County budget process has required a lot of improvising

Published: Friday, September 13, 2013 at 6:58 p.m.
Last Modified: Friday, September 13, 2013 at 6:58 p.m.

With two county managers and a relatively green budget team being part of the process, Alachua County has had a rather atypical budget cycle this year.

The Office of Management and Budget, with a staff of seven, had a lot of employee turnover earlier this year, including the firing of its interim director in March.

Growth Management Director Steve Lachnicht pulled double-duty and filled in as interim director at former County Manager Richard Drummond's request, which meant leading a largely new OMB staff when he was new to the department himself.

"It does slow you down," he said. "We were playing a little bit of catch-up. We had to figure out some things that were more routine to our predecessors."

Before Rick Mills Jr.'s short stint as interim budget director, former county employee Suzanne Gable headed the department and had a more hands-on approach, Lachnicht said.

Lachnicht, however, took a more decentralized approach in which he delegated tasks to his staff and involved them more closely in budget discussions.

This team-oriented style of management was necessary given Lachnicht's dual role in the budget and growth management departments and his newness to the budget process. He had to hand off some responsibilities to his Growth Management staff as well.

"There are some realistic limitations of what you can do between these two jobs," Lachnicht said. "I was able to step away and rely on people to follow through and they've done really well."

Lachnicht has said he can't split his efforts forever, though, which is why the county is searching for a permanent budget director to replace him now that the fiscal year 2014 budget cycle is wrapping up.

"It definitely has been a very good learning experience," Lachnicht said. "I've certainly learned a lot of insight into the operations of many more factions of the county government."

Diane Smith is one of the OMB's newer additions. As a senior financial management analyst, she has worked as Lachnicht's second-in-command since she was promoted in late May from her previous job with the Environmental Protection Department, where she handled Environmental Protection's budget among other tasks.

When she shifted to OMB, she said three members of the seven-person staff had just left the department. Today, six of the seven positions are filled, with the seventh staff position vacant at the moment.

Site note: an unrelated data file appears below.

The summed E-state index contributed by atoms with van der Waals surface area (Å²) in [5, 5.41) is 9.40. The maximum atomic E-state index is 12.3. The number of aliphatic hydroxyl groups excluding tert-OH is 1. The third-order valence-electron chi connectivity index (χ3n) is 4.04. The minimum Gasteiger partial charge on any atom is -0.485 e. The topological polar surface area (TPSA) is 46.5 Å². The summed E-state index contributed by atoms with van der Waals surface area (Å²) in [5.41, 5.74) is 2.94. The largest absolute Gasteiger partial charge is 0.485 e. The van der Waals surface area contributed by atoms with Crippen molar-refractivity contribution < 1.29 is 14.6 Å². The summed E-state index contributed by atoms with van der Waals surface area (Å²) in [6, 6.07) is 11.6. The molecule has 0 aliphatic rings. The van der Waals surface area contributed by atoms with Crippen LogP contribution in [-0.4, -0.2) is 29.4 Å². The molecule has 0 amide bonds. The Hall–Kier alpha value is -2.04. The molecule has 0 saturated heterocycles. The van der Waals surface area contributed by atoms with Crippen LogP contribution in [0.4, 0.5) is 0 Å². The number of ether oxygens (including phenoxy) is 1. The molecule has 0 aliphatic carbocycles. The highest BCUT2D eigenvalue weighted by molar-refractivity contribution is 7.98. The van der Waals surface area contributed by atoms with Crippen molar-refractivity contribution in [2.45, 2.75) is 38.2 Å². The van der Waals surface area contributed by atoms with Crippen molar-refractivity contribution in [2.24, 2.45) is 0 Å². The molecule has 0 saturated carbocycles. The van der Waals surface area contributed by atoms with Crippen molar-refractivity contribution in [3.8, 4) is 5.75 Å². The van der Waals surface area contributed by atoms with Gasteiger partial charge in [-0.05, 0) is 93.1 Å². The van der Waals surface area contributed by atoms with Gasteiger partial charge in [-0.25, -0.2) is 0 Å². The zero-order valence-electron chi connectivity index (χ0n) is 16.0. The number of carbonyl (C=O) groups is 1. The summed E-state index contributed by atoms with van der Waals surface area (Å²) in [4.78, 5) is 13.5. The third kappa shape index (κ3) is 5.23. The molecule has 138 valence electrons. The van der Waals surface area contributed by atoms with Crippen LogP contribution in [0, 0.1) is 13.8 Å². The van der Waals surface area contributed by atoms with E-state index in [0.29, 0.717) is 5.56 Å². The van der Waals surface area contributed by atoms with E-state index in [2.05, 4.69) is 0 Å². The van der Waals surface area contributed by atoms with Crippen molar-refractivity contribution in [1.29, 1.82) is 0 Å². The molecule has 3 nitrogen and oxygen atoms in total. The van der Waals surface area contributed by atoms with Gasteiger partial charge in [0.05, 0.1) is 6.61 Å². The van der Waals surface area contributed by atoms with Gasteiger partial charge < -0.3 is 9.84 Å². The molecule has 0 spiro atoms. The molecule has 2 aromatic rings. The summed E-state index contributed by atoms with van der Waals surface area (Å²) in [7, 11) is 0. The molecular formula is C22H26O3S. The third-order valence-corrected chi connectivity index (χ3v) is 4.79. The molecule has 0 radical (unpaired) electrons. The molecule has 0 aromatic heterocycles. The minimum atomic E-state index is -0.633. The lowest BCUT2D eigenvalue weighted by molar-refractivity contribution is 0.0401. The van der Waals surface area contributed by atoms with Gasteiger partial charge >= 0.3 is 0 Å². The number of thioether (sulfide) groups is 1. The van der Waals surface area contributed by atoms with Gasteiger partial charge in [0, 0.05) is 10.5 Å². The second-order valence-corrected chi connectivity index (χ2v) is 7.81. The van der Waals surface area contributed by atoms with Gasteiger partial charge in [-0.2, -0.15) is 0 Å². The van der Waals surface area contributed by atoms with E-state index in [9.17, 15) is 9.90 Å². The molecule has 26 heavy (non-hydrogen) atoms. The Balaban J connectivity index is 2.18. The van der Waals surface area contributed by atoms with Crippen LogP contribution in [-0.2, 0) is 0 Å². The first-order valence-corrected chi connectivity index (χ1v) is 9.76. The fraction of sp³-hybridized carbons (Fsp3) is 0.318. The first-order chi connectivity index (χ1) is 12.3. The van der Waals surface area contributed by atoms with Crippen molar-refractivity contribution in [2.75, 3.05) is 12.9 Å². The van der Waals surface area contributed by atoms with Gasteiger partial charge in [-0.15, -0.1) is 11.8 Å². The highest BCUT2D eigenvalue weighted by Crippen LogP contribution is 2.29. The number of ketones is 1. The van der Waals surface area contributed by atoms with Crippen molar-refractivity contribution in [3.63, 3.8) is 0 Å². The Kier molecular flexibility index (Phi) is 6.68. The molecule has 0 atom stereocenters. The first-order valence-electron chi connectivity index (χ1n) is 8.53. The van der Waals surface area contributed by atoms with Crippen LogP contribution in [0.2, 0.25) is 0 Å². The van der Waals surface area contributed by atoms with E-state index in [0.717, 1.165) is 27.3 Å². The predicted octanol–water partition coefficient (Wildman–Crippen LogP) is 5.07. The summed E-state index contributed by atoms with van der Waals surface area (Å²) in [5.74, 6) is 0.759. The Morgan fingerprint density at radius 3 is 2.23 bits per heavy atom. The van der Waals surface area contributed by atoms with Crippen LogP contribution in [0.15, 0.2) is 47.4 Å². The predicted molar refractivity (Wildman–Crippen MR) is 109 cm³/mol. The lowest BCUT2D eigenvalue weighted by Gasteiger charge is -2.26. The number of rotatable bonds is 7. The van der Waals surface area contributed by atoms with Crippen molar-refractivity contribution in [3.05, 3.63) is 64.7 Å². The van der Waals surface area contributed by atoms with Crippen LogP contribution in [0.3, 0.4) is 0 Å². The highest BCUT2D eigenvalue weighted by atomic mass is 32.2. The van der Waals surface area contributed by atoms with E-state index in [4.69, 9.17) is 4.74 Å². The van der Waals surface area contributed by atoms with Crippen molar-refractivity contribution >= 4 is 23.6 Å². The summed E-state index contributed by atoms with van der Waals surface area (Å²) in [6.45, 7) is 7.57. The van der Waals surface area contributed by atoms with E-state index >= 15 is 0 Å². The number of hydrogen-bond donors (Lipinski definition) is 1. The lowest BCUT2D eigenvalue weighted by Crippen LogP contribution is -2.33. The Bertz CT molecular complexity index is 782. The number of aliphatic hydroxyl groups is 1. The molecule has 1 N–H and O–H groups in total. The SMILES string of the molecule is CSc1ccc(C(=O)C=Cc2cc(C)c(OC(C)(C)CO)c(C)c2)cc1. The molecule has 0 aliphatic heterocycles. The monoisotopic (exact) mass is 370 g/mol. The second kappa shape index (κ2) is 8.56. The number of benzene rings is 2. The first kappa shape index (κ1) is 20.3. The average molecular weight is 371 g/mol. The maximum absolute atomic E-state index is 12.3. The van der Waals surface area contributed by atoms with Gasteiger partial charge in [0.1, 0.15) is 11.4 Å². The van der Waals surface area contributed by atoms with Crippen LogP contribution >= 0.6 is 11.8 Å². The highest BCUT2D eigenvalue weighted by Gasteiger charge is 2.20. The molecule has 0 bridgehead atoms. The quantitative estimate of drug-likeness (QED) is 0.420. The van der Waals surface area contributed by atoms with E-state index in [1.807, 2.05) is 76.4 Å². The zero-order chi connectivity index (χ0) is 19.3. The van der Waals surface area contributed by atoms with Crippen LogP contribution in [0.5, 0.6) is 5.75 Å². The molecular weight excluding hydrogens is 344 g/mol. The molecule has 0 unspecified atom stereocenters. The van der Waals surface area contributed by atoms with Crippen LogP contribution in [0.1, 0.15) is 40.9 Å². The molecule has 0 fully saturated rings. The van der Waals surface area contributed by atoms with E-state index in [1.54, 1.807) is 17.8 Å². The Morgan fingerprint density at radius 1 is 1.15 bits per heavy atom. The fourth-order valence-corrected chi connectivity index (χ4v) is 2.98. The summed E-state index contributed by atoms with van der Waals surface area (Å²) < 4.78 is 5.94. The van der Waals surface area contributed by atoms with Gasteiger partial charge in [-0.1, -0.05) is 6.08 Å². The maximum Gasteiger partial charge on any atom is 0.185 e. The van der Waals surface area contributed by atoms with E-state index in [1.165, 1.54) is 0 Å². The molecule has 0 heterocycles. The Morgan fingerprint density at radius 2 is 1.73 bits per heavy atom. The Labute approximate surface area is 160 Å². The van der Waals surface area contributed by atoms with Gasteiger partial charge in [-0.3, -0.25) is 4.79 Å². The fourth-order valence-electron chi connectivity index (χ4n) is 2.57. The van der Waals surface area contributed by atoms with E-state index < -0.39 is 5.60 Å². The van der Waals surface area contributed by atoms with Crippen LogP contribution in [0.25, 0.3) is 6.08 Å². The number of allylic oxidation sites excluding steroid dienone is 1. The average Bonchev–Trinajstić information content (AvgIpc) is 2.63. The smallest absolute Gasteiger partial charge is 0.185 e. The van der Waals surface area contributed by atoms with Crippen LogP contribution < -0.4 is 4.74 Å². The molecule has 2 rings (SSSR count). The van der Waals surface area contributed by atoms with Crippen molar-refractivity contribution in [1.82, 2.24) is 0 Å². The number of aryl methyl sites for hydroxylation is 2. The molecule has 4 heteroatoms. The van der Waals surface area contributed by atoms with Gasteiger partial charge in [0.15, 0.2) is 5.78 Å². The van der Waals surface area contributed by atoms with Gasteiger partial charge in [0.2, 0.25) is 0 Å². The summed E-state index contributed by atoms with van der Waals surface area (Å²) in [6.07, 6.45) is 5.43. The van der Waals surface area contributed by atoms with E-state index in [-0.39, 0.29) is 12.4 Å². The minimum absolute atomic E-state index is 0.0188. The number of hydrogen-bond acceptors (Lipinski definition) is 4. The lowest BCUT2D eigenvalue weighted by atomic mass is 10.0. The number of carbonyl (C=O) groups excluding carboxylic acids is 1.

"I guess I wanted to make a difference and I know that they were struggling with so many people leaving," she said. "I felt like I could help and so I stepped up."

Smith said that taking on this new role in the middle of the budget process was challenging.

"It's like being dropped in the middle of a hurricane and you're just trying to figure out what is the highest priority," she said.

When they developed the initial budget with Drummond, staff was tweaking things until the last possible minute. Smith dropped off the report at a print shop at 3 a.m. on a Monday in July and picked up the copies at 8 a.m. so the staff could prepare the binders in time for the budget presentation the following day.

Usually, the budget wouldn't change a lot after the initial proposal. But when Drummond retired and County Manager Betty Baker took over in late July, staff had more changes to make at her direction.

In another departure from the norm, the entire OMB staff tried to make it to as many County Commission meetings as they could to answer questions and to ensure that everyone stayed on the same page, she said. If employees weren't physically at the meeting, they were watching it online and looking up data as soon as the commissioners requested it.

Since so much of the budget staff was new to the office, staff all shared the similar experience of learning the process as they were plowing through it.

"We bonded through necessity," Smith said.

Commissioner Lee Pinkoson said having two county managers and a green OMB team made the budget cycle more complicated, but it had an upside too.

Having two county managers involved at different points in the process was challenging because they each had their own visions for the budget, Pinkoson said, adding that he thought Baker did a good job of walking in mid-process and getting up to speed quickly.

Meanwhile, OMB's Smith and Lachnicht didn't have much institutional knowledge of the budget process. However, Pinkoson said he felt that turned out to be a benefit in some ways. Things that a more experienced staff might have glossed over were reviewed more carefully and explained more thoroughly, Pinkoson said.

"... I think there was more turning over stones just so they could try to understand where the numbers are coming from," Pinkoson said. "I got some insight about how certain things were done that I didn't know before, and I thought it was very helpful to us so that we can understand the budget a little more in-depth."

Contact Morgan Watkins at 338-3104 or

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